Competing with iPods: Yahoo, along with two smaller companies, are collaborating on a $250 MP3 player that hit store shelves on Friday. Called the Sansa Connect, the device will allow users to download music from the Internet wirelessly even when they're not near a personal computer. It's part of an effort to compete against Apple by integrating software, hardware and online music services. Yahoo, with its Internet music service, is being joined by device maker SanDisk Corp. and software firm Zing Systems, which is putting it all together. From the WSJ:
Yahoo and its partners are gambling that they can have an impact in the market by offering a new class of connected devices that are different from iPods but with similarly tight links between hardware and Internet music service. A key feature included in the Sansa Connect, a black device sized like a small stack of business cards, is wireless technology that's commonly used to provide Internet access through home networks and countless cafes, hotel lobbies and other public "hot spots." If Sansa Connect users are within range of a Wi-Fi network, they can connect directly to Yahoo's music services.
No Herbalife takeover: The L.A.-based nutritional supplements company has ended talks with Whitney V L.P - not a huge surprise considering that the investment group's $38-a-share offer has been turned down. Whitney owns about 27 percent of the company. Business Wire
Cal State recruitment struggles: High housing costs are considered the big culprit and it has forced the nation's largest university system to make do with less-experienced educators. James Ballard, president of the California Faculty Association chapter at Cal State Northridge, describes the problem as a "bad economy," but the real culprit is a good economy. Prices are holding up because lots of folks are working and therefore have little incentive to unload their homes. CSUN has filled about one-third of the 65 vacancies for the fall semester. Daily News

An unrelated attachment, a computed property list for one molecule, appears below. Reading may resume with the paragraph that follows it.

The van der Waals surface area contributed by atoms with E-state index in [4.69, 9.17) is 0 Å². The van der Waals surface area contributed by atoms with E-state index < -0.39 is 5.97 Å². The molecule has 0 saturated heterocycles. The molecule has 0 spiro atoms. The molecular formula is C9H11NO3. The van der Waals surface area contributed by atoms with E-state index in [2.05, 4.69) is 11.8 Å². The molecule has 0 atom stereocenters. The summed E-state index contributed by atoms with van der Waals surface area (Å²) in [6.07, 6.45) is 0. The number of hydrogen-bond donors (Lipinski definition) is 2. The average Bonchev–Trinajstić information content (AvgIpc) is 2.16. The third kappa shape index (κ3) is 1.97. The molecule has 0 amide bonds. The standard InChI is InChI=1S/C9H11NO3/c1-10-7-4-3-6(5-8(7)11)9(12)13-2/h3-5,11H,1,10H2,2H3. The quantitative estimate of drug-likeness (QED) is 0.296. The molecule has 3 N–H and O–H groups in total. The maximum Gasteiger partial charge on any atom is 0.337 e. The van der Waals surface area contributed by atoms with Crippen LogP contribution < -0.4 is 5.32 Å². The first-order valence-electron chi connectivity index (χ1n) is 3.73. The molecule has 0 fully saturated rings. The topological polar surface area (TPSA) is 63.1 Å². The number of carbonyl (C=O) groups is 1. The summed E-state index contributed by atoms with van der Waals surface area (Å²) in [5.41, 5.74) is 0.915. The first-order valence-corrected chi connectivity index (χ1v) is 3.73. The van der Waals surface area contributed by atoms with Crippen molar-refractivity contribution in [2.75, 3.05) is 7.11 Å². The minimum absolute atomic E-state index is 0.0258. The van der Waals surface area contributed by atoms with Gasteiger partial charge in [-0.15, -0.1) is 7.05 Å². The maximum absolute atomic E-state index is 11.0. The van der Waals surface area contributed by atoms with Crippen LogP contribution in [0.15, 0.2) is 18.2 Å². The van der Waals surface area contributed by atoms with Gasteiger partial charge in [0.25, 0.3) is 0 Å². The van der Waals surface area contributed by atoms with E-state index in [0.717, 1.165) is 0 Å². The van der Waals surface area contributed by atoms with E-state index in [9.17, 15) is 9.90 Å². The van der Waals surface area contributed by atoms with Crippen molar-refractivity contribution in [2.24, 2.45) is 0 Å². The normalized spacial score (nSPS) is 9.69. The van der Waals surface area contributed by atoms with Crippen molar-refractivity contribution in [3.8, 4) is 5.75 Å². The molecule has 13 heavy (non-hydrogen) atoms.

Upfronts get complicated: It's almost that time of the year when the television networks try lining up ad commitments for the fall season. But negotiations are likely to drag out this year because advertisers have so many options beyond the 30-second spot. That includes marketing tie-ins, products placements and all kinds of Internet-related exposure. The other complication is figuring out how many folks are actually watching the ads, instead of zapping through. NY Post
Fed's FBI plans: The government is modifying its plans for a new FBI headquarters building in Westwood. Under the revision, the Federal Building would be demolished and replaced with two office towers. The original plan had the two office towers plus the 561,000-square-feet Federal Building - a total of 1.5 million square feet. The latest proposal, laid out in this week's Business Journal, is already generating opposition from area residents and public officials.
Talk about transparency: Wonder why everybody was led astray by the total pay for Occidental CEO Ray Irani? Well, his basic compensation of $52.1 million (salary, bonus, options) was included in the L.A.-based company's proxy - right on the main compensation table. But you would have had to read the fine print on page 28 to discover that in addition to the $52.1 million, Irani took home $270.1 million from stock options he cashed out in 2006, plus $93.3 million that Irani withdrew from a huge deferred stock plan (revealed for the first time this year). The NYT uses Irani as an example of the company's efforts to sidestep the SEC's new disclosure requirements.
Kerkorian's chilly reception?: Not much love lost between the L.A. billionaire wanting to buy Chrysler and DaimlerChrysler's directors wanting to unload the struggling automaker. The Car Connection traces it to Kerkorian suing the car maker following the original merger that created DaimlerChrysler in 1998. A federal judge ultimately ruled in DaimlerChrysler's favor in 2005 but not until DaimlerChrysler had spent millions on attorneys' fees and had settled claims by pension funds.
The other bidders for Chrysler, however, also clearly face a very similar challenge, which suggests any Chrysler deal may have to wait until the labor contract is settled in September. By then, however, interest of other parties may have disappeared. Only then might Kerkorian get DaimlerChrysler's management team to at least listen.